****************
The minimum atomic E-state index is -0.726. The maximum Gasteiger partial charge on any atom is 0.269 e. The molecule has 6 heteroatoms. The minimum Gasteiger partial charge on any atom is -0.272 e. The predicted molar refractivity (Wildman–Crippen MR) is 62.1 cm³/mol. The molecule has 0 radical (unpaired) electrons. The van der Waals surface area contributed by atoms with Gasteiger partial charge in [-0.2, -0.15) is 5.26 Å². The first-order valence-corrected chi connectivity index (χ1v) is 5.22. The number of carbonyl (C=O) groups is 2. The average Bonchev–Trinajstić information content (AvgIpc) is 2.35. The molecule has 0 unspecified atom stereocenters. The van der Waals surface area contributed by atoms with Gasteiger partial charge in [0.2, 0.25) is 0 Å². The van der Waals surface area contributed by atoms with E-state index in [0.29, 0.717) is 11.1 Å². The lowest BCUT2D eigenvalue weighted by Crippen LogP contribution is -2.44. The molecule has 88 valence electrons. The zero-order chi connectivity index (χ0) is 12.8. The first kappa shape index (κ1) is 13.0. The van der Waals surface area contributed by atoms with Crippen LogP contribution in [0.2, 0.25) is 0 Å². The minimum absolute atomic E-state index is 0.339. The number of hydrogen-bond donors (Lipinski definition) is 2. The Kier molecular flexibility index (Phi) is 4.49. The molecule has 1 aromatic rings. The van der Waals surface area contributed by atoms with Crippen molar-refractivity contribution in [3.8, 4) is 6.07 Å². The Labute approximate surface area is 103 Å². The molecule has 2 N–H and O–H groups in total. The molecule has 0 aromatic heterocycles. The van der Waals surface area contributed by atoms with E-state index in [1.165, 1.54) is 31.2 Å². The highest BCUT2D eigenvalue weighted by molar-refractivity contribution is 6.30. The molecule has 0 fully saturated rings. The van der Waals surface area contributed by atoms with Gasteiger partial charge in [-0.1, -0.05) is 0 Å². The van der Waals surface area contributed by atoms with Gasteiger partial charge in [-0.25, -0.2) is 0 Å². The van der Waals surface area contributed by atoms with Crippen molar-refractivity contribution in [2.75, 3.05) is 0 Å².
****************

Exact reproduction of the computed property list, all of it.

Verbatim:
The minimum atomic E-state index is -0.726. The maximum Gasteiger partial charge on any atom is 0.269 e. The molecule has 6 heteroatoms. The minimum Gasteiger partial charge on any atom is -0.272 e. The predicted molar refractivity (Wildman–Crippen MR) is 62.1 cm³/mol. The molecule has 0 radical (unpaired) electrons. The van der Waals surface area contributed by atoms with Gasteiger partial charge in [-0.2, -0.15) is 5.26 Å². The first-order valence-corrected chi connectivity index (χ1v) is 5.22. The number of carbonyl (C=O) groups is 2. The average Bonchev–Trinajstić information content (AvgIpc) is 2.35. The molecule has 0 unspecified atom stereocenters. The van der Waals surface area contributed by atoms with Gasteiger partial charge in [0.2, 0.25) is 0 Å². The van der Waals surface area contributed by atoms with E-state index in [0.29, 0.717) is 11.1 Å². The lowest BCUT2D eigenvalue weighted by Crippen LogP contribution is -2.44. The molecule has 88 valence electrons. The zero-order chi connectivity index (χ0) is 12.8. The first kappa shape index (κ1) is 13.0. The van der Waals surface area contributed by atoms with Crippen LogP contribution in [0.2, 0.25) is 0 Å². The minimum absolute atomic E-state index is 0.339. The number of hydrogen-bond donors (Lipinski definition) is 2. The Kier molecular flexibility index (Phi) is 4.49. The molecule has 1 aromatic rings. The van der Waals surface area contributed by atoms with Crippen molar-refractivity contribution in [3.8, 4) is 6.07 Å². The Labute approximate surface area is 103 Å². The molecule has 2 N–H and O–H groups in total. The molecule has 0 aromatic heterocycles. The van der Waals surface area contributed by atoms with E-state index in [1.165, 1.54) is 31.2 Å². The highest BCUT2D eigenvalue weighted by molar-refractivity contribution is 6.30. The molecule has 0 fully saturated rings. The van der Waals surface area contributed by atoms with Gasteiger partial charge in [-0.1, -0.05) is 0 Å². The van der Waals surface area contributed by atoms with Gasteiger partial charge in [-0.25, -0.2) is 0 Å². The van der Waals surface area contributed by atoms with Crippen molar-refractivity contribution in [2.75, 3.05) is 0 Å².